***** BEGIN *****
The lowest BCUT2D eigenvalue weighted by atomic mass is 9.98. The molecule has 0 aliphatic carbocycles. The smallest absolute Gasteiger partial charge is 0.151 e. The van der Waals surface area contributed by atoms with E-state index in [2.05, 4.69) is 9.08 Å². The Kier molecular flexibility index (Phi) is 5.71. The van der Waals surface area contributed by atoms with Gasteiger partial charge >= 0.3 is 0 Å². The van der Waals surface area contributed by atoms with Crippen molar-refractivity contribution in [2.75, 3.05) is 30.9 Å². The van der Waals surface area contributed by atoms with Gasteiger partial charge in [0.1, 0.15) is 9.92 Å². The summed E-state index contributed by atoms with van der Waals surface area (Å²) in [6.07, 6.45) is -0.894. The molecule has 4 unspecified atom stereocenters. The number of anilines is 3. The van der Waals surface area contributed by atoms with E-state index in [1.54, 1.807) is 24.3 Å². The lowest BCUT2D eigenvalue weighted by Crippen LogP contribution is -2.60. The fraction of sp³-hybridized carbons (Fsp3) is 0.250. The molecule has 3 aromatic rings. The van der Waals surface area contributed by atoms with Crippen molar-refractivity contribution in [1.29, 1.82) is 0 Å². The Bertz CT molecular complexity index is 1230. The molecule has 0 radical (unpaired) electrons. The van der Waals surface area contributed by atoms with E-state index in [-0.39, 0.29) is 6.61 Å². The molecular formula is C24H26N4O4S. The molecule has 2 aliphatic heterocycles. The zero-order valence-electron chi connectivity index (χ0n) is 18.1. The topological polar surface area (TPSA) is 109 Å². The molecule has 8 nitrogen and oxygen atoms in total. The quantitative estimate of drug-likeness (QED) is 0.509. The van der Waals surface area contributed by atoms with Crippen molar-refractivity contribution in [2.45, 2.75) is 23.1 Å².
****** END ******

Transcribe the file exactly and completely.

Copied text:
The lowest BCUT2D eigenvalue weighted by atomic mass is 9.98. The molecule has 0 aliphatic carbocycles. The smallest absolute Gasteiger partial charge is 0.151 e. The van der Waals surface area contributed by atoms with E-state index in [2.05, 4.69) is 9.08 Å². The Kier molecular flexibility index (Phi) is 5.71. The van der Waals surface area contributed by atoms with Gasteiger partial charge >= 0.3 is 0 Å². The van der Waals surface area contributed by atoms with Crippen molar-refractivity contribution in [2.75, 3.05) is 30.9 Å². The van der Waals surface area contributed by atoms with Gasteiger partial charge in [0.1, 0.15) is 9.92 Å². The summed E-state index contributed by atoms with van der Waals surface area (Å²) in [6.07, 6.45) is -0.894. The molecule has 4 unspecified atom stereocenters. The number of anilines is 3. The van der Waals surface area contributed by atoms with E-state index in [1.54, 1.807) is 24.3 Å². The lowest BCUT2D eigenvalue weighted by Crippen LogP contribution is -2.60. The fraction of sp³-hybridized carbons (Fsp3) is 0.250. The molecule has 3 aromatic rings. The van der Waals surface area contributed by atoms with Crippen molar-refractivity contribution in [1.29, 1.82) is 0 Å². The Bertz CT molecular complexity index is 1230. The molecule has 0 radical (unpaired) electrons. The van der Waals surface area contributed by atoms with E-state index in [-0.39, 0.29) is 6.61 Å². The molecular formula is C24H26N4O4S. The molecule has 2 aliphatic heterocycles. The zero-order valence-electron chi connectivity index (χ0n) is 18.1. The topological polar surface area (TPSA) is 109 Å². The molecule has 8 nitrogen and oxygen atoms in total. The quantitative estimate of drug-likeness (QED) is 0.509. The van der Waals surface area contributed by atoms with Crippen molar-refractivity contribution in [2.45, 2.75) is 23.1 Å².